Background: Serum autoantibodies such as antinuclear antibody (ANA) are frequently detected in patients with chronic hepatitis C virus (HCV) infection, but its relevance is a matter of discussion.
Aim: To assess the association of ANA positivity with clinical and histological features, and with the outcome of antiviral therapy in patients with HCV infection.
Methods: Baseline samples from patients with hepatitis C treated with interferon and ribavirin were tested for ANA positivity by indirect immunofluorescence.
Results: The mean age was 48.3+/-11.1 years and 56% were men. Among 234 included patients, 22 patients (9.4%) were positive for ANA. These patients showed significantly higher median alanine aminotransferase level (3.52 vs. 2.39 x upper limit of normal, P=0.009) when compared with ANA-negative patients. Fibrosis stage and necroinflammatory grading were not influenced by ANA positivity. Sustained virological response (SVR) rates were similar between ANA-positive and ANA-negative patients (27 vs. 29%, P=0.882). Alanine aminotransferase flares (> or =1.5-fold the baseline) during treatment were observed in 28 patients (12%), irrespective of the presence of ANA and without any clinical significance.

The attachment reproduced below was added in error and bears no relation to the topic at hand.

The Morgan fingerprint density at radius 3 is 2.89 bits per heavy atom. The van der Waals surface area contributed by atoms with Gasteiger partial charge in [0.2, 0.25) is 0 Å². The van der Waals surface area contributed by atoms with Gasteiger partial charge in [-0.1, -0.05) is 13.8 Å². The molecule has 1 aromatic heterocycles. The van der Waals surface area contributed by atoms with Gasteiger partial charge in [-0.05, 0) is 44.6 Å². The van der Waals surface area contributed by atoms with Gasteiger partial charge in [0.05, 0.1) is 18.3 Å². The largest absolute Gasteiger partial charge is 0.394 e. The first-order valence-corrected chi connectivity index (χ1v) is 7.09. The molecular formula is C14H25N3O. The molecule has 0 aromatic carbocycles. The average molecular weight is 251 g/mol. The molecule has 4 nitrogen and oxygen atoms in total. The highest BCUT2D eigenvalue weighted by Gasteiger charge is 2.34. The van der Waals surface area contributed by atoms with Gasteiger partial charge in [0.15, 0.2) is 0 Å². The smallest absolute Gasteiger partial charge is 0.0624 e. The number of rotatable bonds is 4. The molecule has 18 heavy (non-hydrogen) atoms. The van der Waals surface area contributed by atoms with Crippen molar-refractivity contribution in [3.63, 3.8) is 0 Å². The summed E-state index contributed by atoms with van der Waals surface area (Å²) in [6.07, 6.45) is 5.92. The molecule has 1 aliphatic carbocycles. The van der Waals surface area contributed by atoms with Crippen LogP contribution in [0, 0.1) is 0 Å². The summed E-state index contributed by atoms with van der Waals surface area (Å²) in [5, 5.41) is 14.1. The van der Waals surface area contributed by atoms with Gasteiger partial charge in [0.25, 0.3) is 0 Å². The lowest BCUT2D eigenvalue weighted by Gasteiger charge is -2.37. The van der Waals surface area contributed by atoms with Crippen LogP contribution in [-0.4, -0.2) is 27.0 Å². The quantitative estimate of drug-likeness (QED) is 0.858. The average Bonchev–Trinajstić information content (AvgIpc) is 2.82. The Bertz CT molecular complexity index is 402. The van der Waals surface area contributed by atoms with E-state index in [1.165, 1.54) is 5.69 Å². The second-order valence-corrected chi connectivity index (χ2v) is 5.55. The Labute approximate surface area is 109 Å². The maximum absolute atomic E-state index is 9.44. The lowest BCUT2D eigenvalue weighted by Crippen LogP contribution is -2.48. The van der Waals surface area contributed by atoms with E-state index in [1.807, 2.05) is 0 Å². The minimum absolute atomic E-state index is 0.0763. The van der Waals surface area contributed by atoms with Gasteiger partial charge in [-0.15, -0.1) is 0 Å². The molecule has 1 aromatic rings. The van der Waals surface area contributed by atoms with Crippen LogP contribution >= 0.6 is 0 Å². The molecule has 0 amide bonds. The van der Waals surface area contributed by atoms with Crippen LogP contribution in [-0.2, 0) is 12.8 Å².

Conclusion: Among HCV patients, ANA positivity seems to represent an immunological epiphenomenon. It neither influences clinical, biochemical, and histological features of chronic hepatitis C nor predicts response to antiviral treatment.